• bloating
  • stomach pain

IBS can be a chronic, long-lasting condition. There is no cure, but dietary changes and medication can help.

A peptic ulcer is an open sore which develops somewhere in the digestive system, such as in the stomach lining or lower esophagus. Drinking too much alcohol, cigarette smoking, and exposure to H. pylori bacteria are some potential causes.

Abdominal pain is the main symptom of a peptic ulcer. Other symptoms include:

  • watery diarrhea
  • vomiting
  • nausea
  • indigestion
  • blood in the stool

Treatment may include lifestyle changes, antibiotics, and acid blockers.

Some people have trouble digesting lactose, a type of sugar found in milk and dairy products. This condition is more common in adults than it is in children. Lactose malabsorption can cause symptoms such as:

  • gas
  • bloating
  • vomiting
  • nausea
  • diarrhea

Your doctor can diagnose lactose intolerance with a hydrogen breath test. Avoiding foods containing lactose is the best way to avoid symptoms.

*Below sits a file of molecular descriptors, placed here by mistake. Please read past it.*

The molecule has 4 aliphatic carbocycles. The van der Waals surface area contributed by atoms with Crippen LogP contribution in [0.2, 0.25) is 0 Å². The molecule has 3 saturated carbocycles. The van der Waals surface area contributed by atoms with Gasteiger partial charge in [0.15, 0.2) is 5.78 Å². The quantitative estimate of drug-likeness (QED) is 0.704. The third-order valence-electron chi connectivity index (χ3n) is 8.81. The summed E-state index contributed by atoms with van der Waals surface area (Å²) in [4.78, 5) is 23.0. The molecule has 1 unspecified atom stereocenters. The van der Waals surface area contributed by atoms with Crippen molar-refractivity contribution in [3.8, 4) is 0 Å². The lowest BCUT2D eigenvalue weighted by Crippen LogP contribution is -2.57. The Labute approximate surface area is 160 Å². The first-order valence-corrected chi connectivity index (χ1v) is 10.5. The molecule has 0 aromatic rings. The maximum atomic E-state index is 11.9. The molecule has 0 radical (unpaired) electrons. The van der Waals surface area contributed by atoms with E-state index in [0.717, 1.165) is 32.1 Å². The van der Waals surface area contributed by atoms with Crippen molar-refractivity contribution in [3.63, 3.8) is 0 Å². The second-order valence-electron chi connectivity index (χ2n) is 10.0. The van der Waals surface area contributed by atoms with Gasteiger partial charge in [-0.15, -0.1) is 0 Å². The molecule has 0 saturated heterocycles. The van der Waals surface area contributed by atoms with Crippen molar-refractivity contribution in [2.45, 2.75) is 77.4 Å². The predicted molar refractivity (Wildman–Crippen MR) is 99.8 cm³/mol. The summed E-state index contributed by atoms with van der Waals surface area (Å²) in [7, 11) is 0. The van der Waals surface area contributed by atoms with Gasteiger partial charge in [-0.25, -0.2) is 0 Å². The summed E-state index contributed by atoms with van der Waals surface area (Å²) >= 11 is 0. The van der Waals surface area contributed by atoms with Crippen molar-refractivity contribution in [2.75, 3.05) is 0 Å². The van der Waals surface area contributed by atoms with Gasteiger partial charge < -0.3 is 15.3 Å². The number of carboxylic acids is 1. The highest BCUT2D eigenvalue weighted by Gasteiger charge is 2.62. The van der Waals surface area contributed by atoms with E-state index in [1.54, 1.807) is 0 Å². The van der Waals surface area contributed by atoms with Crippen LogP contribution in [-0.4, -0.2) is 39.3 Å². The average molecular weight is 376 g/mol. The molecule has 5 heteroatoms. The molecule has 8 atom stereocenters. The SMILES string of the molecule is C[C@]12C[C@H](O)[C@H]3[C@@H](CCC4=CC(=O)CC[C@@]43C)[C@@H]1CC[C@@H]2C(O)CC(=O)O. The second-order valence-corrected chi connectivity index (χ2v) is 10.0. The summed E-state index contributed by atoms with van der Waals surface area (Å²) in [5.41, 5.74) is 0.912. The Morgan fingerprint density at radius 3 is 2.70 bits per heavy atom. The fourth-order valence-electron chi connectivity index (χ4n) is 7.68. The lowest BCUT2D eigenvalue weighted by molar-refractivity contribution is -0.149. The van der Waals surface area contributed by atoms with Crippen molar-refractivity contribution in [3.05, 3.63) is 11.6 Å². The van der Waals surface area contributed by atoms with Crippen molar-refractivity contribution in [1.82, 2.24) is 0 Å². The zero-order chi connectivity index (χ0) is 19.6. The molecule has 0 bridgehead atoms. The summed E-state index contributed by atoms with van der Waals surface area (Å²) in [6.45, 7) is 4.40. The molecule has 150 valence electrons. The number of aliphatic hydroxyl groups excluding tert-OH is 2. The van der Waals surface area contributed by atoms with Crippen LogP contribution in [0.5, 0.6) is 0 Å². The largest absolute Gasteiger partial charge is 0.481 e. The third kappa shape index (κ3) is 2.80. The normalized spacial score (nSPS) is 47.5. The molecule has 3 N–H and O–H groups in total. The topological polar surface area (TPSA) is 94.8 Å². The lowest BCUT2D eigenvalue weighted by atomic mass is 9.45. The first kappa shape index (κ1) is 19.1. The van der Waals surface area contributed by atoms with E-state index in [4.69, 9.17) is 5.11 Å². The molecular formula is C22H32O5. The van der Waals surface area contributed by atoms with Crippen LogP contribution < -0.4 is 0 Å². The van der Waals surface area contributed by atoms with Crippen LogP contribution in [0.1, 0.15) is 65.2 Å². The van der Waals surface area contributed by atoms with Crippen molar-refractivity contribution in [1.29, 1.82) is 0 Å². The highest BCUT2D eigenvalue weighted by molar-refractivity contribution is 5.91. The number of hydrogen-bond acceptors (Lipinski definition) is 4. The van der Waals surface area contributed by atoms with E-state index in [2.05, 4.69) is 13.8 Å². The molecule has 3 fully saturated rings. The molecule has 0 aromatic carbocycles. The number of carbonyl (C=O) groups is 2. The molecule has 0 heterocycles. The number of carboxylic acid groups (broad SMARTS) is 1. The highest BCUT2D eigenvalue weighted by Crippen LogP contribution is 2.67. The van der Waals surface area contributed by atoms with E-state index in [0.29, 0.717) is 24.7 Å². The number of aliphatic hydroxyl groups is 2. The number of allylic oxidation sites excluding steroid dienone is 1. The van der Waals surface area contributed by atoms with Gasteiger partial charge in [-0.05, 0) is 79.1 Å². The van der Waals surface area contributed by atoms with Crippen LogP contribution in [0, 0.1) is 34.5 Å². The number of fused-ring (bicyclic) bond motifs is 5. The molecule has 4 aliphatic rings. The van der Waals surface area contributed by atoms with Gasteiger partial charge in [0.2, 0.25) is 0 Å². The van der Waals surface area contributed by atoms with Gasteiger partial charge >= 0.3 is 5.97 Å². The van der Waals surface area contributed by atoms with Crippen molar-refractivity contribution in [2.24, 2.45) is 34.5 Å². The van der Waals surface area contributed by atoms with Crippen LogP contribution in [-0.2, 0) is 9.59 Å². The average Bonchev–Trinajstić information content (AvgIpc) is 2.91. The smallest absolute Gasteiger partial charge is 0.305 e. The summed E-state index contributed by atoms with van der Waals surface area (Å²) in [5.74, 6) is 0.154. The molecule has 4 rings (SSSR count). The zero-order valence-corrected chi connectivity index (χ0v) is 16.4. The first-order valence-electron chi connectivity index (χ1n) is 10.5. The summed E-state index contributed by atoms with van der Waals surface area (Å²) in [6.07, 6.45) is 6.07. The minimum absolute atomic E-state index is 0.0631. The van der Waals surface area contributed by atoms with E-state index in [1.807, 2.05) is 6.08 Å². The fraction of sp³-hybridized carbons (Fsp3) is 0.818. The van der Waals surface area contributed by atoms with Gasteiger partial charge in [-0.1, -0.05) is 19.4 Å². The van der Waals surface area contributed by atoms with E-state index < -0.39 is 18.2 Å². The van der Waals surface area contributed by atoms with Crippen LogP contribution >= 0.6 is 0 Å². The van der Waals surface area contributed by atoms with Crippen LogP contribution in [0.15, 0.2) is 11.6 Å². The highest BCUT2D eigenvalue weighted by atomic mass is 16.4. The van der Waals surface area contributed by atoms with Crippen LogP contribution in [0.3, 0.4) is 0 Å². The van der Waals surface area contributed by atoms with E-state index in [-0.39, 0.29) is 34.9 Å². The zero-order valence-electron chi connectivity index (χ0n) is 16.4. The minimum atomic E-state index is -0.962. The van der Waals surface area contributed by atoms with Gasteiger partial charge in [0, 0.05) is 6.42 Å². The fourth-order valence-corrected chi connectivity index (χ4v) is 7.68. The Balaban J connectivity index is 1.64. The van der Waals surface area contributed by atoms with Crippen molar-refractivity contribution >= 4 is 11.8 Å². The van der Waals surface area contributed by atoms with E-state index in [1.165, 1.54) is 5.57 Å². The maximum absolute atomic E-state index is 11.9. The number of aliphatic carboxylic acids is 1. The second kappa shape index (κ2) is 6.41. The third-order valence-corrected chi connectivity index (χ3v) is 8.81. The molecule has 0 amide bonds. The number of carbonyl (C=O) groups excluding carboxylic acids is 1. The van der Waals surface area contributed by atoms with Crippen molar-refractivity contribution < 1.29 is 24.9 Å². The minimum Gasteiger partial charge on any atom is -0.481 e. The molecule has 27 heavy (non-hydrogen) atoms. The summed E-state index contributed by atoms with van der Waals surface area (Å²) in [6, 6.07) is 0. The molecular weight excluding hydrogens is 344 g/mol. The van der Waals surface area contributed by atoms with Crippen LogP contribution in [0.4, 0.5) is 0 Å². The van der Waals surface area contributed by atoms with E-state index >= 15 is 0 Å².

Abdominal migraine is a subtype of migraine which includes diarrhea as a symptom. This condition can be debilitating. With abdominal migraine, the pain is centered in the stomach instead of in the head. Regular migraine attacks can also have diarrhea and vomiting as symptoms.

Migraine is more common in women than it is in men. Some women notice a pattern between their menstrual cycle and migraine. Migraine may also have a genetic link. Some people find relief by identifying and eliminating triggers in their environment.

This rare condition is caused by long-term, heavy use of THC-rich marijuana. Symptoms include:

  • nausea
  • vomiting
  • abdominal pain
  • diarrhea

It causes a compulsion to bathe in hot water. If you suspect that you have this condition, eliminating marijuana use can help. You can also talk to your doctor or healthcare provider about lifestyle interventions which can help you to avoid this condition in the future.

A bowel obstruction is a potentially dangerous condition, caused by a blockage in the large or small intestine. Vomiting and diarrhea are early warning signs for this condition. Bloating, constipation, and cramping can also be symptoms.

There are many causes for this condition. They include impacted stool, postsurgical adhesions, and tumors. A bowel obstruction requires medical care. Treatments range from medication to therapeutic enemas or surgery.